Ovulation Test Strips-FAQ
Ovulation test strips-frequently asked questions about using ovulation strips to predict ovulation
Below is a selection of the most frequently asked questions we have been asked about using ovulation test strips.
We are here to help you use ovulation strips if you need us. If you do not see the answer to your question about using ovulation test strips below, then get in touch through the contact form below, or contact our UK based customer support team and we will answer it for you.
What is an ovulation test strip & how does it detect the most fertile time?
Ovulation test strips are also known as ovulation predictors, ovulation sticks and ovulation tests. An ovulation predictor gives you advance notice that you are going to ovulate by measuring a hormone in your urine called Luteinising hormone ( LH for short )
How does an ovulation test strip detect the most fertile time?
Ovulation tests strips work by detecting the LH level in a urine sample. This hormone LH is released & peaks just prior to ovulation and is the trigger to the ovary to release the egg. By identifying this peak in the levels of LH each month, also known as the LH surge, using an ovulation test strips, you can identify the most fertile time in a women’s cycle.
You can see our full range of ovulation test strips available to buy online.
How do ovulation test strips work?
Ovulation test strips work by detecting the female hormone, luteinising hormone, often abbreviated to LH. The ovulation test strip has a chemical embedded into it, which reacts with the hormone LH in your urine sample. This shows as a line on the ovulation test strip. The darker the line, the more of the hormone LH that has been detected by the ovulation test strip. The ovulation test strips will also have a control line. The control line on on ovulation test strip shows enough urine has been absorbed by the ovulation test strip, and that the ovulation test has worked properly.
What does a positive ovulation test strip look like?
A positive ovulation test strip has two lines visible, one a control C line and one a test T line. The ovulation test strip is only regarded as positive when the test line is as dark or darker than the control line on the ovulation strip as shown in the ovulation test strip image above.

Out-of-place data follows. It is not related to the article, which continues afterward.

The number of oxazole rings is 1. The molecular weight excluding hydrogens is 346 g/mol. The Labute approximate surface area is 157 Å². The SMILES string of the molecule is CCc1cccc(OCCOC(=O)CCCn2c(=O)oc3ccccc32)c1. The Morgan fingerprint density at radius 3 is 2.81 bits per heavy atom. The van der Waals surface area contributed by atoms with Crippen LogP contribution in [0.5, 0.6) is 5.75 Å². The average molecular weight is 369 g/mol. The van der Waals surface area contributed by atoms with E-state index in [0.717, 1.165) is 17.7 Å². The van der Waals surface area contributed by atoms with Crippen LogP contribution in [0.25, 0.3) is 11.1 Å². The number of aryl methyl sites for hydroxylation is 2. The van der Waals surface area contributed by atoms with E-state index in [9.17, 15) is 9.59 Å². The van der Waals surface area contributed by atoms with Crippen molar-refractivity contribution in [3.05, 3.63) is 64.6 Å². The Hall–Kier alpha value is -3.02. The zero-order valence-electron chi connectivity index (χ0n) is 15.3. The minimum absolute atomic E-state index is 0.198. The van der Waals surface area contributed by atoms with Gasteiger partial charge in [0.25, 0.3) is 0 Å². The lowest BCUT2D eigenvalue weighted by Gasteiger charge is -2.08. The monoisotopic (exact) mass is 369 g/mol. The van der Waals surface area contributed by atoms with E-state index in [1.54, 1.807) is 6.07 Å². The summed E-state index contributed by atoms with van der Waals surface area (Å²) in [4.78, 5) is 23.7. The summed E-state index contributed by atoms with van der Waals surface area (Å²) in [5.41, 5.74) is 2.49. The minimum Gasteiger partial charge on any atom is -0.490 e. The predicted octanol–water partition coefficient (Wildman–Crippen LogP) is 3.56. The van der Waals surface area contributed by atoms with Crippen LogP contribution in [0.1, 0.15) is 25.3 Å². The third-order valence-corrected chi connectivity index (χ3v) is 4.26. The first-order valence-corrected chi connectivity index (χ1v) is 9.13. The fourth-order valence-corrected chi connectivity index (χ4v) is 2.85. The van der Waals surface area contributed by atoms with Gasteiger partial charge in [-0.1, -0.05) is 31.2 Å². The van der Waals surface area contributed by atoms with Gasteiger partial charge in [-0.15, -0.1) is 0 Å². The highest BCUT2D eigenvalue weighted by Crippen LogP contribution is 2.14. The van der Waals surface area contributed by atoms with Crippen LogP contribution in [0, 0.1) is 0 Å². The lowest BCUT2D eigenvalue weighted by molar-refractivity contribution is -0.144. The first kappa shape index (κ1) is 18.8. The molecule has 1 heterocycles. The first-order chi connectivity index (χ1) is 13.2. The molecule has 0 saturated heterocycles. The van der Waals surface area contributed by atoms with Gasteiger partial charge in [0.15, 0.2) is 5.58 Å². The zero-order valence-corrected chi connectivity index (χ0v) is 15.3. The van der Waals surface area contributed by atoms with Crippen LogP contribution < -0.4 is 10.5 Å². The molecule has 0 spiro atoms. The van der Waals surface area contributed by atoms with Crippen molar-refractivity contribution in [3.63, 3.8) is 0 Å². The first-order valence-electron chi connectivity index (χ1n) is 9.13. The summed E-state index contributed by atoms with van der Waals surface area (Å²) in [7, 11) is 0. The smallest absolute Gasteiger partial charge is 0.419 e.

Does a faint line on ovulation test mean ovulation is coming?
The image below shows a series of ovulation test strips done over 5 days at the same time of day, and what the ovulation test strip results will look like as ovulation is coming. The T line on the strip ovulation test will gradually become darker until it is the same as the control line. The bottom strip shows what a strong ovulation test strip result will look like, and means that you have detected the LH surge. The image below shows the ovulation test strip progression from a negative ovulation test, to a the final test strip which is a positive ovulation test strip result, meaning ovulation is imminent.
When do I start testing with urine LH ovulation test strips?
For most urine ovulation test strips it depends on the length of your menstrual cycle. See below for full answer and how to work out the length of your cycle.
When to start ovulation testing with ovulation test strips
To know when to start using the ovulation test strips you first need to determine the length of your menstrual cycle. Your menstrual cycle length is the number of days from the first day of your period (menstrual bleeding) to the last day before your next period starts. Think back over the last few months to decide what your usual cycle length has been.
When is the best time to start to use ovulation test strips
To use ovulation test strips successfully to conceive, you need to know when to use them. Follow this simple guide below to when to use ovulation test strips.
- Circle your usual cycle length on the WHEN TO START CHART below.
- Select the number directly underneath.
- Starting the first day of your last period, count ahead of the selected number of days on your calendar.
- This is the day you should begin using the ovulation test strips.